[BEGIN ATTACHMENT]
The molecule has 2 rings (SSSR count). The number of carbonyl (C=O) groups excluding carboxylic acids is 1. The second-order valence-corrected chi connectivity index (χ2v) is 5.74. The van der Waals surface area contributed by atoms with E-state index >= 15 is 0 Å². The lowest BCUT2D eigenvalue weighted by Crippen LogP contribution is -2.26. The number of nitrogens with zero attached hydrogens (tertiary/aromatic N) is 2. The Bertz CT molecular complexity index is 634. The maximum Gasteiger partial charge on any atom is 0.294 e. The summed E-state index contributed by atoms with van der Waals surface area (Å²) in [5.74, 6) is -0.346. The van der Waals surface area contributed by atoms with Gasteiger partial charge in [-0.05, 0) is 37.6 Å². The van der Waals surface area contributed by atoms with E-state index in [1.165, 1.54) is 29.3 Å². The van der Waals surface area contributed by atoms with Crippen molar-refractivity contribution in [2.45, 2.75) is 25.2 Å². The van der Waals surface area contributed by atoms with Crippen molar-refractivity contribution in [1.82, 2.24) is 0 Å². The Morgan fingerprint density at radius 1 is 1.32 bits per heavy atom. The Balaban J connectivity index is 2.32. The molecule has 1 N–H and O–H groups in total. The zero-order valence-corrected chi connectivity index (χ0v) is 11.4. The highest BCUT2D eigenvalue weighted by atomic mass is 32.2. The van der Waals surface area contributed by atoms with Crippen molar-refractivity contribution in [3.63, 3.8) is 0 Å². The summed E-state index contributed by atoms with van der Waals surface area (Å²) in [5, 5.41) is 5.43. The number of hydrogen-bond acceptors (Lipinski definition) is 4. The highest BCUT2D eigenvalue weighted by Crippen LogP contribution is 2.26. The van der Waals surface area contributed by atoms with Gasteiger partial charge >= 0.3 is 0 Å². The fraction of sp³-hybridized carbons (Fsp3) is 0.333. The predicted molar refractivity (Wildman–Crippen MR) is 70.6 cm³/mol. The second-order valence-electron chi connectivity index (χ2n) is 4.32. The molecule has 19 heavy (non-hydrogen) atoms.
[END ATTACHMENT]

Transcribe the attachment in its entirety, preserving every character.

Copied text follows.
The molecule has 2 rings (SSSR count). The number of carbonyl (C=O) groups excluding carboxylic acids is 1. The second-order valence-corrected chi connectivity index (χ2v) is 5.74. The van der Waals surface area contributed by atoms with E-state index >= 15 is 0 Å². The lowest BCUT2D eigenvalue weighted by Crippen LogP contribution is -2.26. The number of nitrogens with zero attached hydrogens (tertiary/aromatic N) is 2. The Bertz CT molecular complexity index is 634. The maximum Gasteiger partial charge on any atom is 0.294 e. The summed E-state index contributed by atoms with van der Waals surface area (Å²) in [5.74, 6) is -0.346. The van der Waals surface area contributed by atoms with Gasteiger partial charge in [-0.05, 0) is 37.6 Å². The van der Waals surface area contributed by atoms with E-state index in [1.165, 1.54) is 29.3 Å². The van der Waals surface area contributed by atoms with Crippen molar-refractivity contribution in [2.45, 2.75) is 25.2 Å². The van der Waals surface area contributed by atoms with Crippen molar-refractivity contribution in [1.82, 2.24) is 0 Å². The Morgan fingerprint density at radius 1 is 1.32 bits per heavy atom. The Balaban J connectivity index is 2.32. The molecule has 1 N–H and O–H groups in total. The zero-order valence-corrected chi connectivity index (χ0v) is 11.4. The highest BCUT2D eigenvalue weighted by atomic mass is 32.2. The van der Waals surface area contributed by atoms with Crippen molar-refractivity contribution in [3.63, 3.8) is 0 Å². The summed E-state index contributed by atoms with van der Waals surface area (Å²) in [5, 5.41) is 5.43. The number of hydrogen-bond acceptors (Lipinski definition) is 4. The highest BCUT2D eigenvalue weighted by Crippen LogP contribution is 2.26. The van der Waals surface area contributed by atoms with Gasteiger partial charge >= 0.3 is 0 Å². The fraction of sp³-hybridized carbons (Fsp3) is 0.333. The predicted molar refractivity (Wildman–Crippen MR) is 70.6 cm³/mol. The second-order valence-electron chi connectivity index (χ2n) is 4.32. The molecule has 19 heavy (non-hydrogen) atoms.